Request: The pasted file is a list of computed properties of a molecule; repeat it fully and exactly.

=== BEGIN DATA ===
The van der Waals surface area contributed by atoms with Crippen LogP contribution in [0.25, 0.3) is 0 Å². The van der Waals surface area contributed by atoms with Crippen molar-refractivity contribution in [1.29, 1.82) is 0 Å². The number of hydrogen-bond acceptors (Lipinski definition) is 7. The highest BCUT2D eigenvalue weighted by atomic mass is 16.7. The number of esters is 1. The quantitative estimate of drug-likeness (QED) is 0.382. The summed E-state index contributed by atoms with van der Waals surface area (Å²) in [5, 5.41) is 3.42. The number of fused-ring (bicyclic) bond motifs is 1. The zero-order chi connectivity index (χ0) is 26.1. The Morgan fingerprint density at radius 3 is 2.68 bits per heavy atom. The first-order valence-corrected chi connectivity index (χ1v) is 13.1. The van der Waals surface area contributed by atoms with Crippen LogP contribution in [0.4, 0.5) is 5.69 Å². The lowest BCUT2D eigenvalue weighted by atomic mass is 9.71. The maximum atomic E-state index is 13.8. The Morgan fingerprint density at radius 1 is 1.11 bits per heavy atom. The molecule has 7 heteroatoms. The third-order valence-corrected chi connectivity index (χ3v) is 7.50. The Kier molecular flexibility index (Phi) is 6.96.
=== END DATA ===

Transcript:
The van der Waals surface area contributed by atoms with Crippen LogP contribution in [0.25, 0.3) is 0 Å². The van der Waals surface area contributed by atoms with Crippen molar-refractivity contribution in [1.29, 1.82) is 0 Å². The number of hydrogen-bond acceptors (Lipinski definition) is 7. The highest BCUT2D eigenvalue weighted by atomic mass is 16.7. The number of esters is 1. The quantitative estimate of drug-likeness (QED) is 0.382. The summed E-state index contributed by atoms with van der Waals surface area (Å²) in [5, 5.41) is 3.42. The number of fused-ring (bicyclic) bond motifs is 1. The zero-order chi connectivity index (χ0) is 26.1. The Morgan fingerprint density at radius 3 is 2.68 bits per heavy atom. The first-order valence-corrected chi connectivity index (χ1v) is 13.1. The van der Waals surface area contributed by atoms with Crippen LogP contribution in [0.4, 0.5) is 5.69 Å². The lowest BCUT2D eigenvalue weighted by atomic mass is 9.71. The maximum atomic E-state index is 13.8. The Morgan fingerprint density at radius 1 is 1.11 bits per heavy atom. The molecule has 7 heteroatoms. The third-order valence-corrected chi connectivity index (χ3v) is 7.50. The Kier molecular flexibility index (Phi) is 6.96.